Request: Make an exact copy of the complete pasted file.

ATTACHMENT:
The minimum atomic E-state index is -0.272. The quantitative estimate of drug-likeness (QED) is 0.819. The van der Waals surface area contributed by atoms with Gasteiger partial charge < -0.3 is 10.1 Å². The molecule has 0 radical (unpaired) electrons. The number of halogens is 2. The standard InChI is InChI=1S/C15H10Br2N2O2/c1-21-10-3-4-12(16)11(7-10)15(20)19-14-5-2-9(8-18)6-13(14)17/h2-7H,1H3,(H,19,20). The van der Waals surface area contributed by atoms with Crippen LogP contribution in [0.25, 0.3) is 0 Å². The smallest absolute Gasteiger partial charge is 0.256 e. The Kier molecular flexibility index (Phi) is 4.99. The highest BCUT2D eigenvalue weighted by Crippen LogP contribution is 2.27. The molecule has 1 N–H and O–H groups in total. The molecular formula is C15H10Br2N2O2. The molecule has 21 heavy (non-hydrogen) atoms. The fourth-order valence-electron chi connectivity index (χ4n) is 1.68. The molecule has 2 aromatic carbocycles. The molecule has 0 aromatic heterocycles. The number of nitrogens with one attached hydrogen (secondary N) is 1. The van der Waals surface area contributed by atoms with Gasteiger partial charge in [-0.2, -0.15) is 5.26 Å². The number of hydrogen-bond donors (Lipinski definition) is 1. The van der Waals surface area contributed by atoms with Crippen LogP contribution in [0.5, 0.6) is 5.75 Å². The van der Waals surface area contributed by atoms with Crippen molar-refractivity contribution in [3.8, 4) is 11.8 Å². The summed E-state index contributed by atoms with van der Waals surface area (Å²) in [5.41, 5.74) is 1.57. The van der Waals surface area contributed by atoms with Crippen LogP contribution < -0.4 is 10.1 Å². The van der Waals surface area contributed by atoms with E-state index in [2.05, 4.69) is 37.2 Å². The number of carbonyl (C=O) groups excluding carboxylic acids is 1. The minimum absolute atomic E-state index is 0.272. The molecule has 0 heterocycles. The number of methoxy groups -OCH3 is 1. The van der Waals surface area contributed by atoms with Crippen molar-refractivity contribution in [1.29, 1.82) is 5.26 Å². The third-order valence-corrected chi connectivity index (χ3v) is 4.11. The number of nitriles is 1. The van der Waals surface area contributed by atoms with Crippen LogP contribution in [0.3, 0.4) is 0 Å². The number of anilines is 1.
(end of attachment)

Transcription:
The minimum atomic E-state index is -0.272. The quantitative estimate of drug-likeness (QED) is 0.819. The van der Waals surface area contributed by atoms with Gasteiger partial charge < -0.3 is 10.1 Å². The molecule has 0 radical (unpaired) electrons. The number of halogens is 2. The standard InChI is InChI=1S/C15H10Br2N2O2/c1-21-10-3-4-12(16)11(7-10)15(20)19-14-5-2-9(8-18)6-13(14)17/h2-7H,1H3,(H,19,20). The van der Waals surface area contributed by atoms with Crippen LogP contribution in [0.25, 0.3) is 0 Å². The smallest absolute Gasteiger partial charge is 0.256 e. The Kier molecular flexibility index (Phi) is 4.99. The highest BCUT2D eigenvalue weighted by Crippen LogP contribution is 2.27. The molecule has 1 N–H and O–H groups in total. The molecular formula is C15H10Br2N2O2. The molecule has 21 heavy (non-hydrogen) atoms. The fourth-order valence-electron chi connectivity index (χ4n) is 1.68. The molecule has 2 aromatic carbocycles. The molecule has 0 aromatic heterocycles. The number of nitrogens with one attached hydrogen (secondary N) is 1. The van der Waals surface area contributed by atoms with Gasteiger partial charge in [-0.2, -0.15) is 5.26 Å². The number of hydrogen-bond donors (Lipinski definition) is 1. The van der Waals surface area contributed by atoms with Crippen LogP contribution in [0.5, 0.6) is 5.75 Å². The van der Waals surface area contributed by atoms with Crippen molar-refractivity contribution in [3.8, 4) is 11.8 Å². The summed E-state index contributed by atoms with van der Waals surface area (Å²) in [5.41, 5.74) is 1.57. The van der Waals surface area contributed by atoms with Crippen LogP contribution < -0.4 is 10.1 Å². The van der Waals surface area contributed by atoms with E-state index in [2.05, 4.69) is 37.2 Å². The number of carbonyl (C=O) groups excluding carboxylic acids is 1. The minimum absolute atomic E-state index is 0.272. The molecule has 0 heterocycles. The number of methoxy groups -OCH3 is 1. The van der Waals surface area contributed by atoms with Crippen molar-refractivity contribution in [1.29, 1.82) is 5.26 Å². The third-order valence-corrected chi connectivity index (χ3v) is 4.11. The number of nitriles is 1. The van der Waals surface area contributed by atoms with Crippen LogP contribution in [0.3, 0.4) is 0 Å². The number of anilines is 1.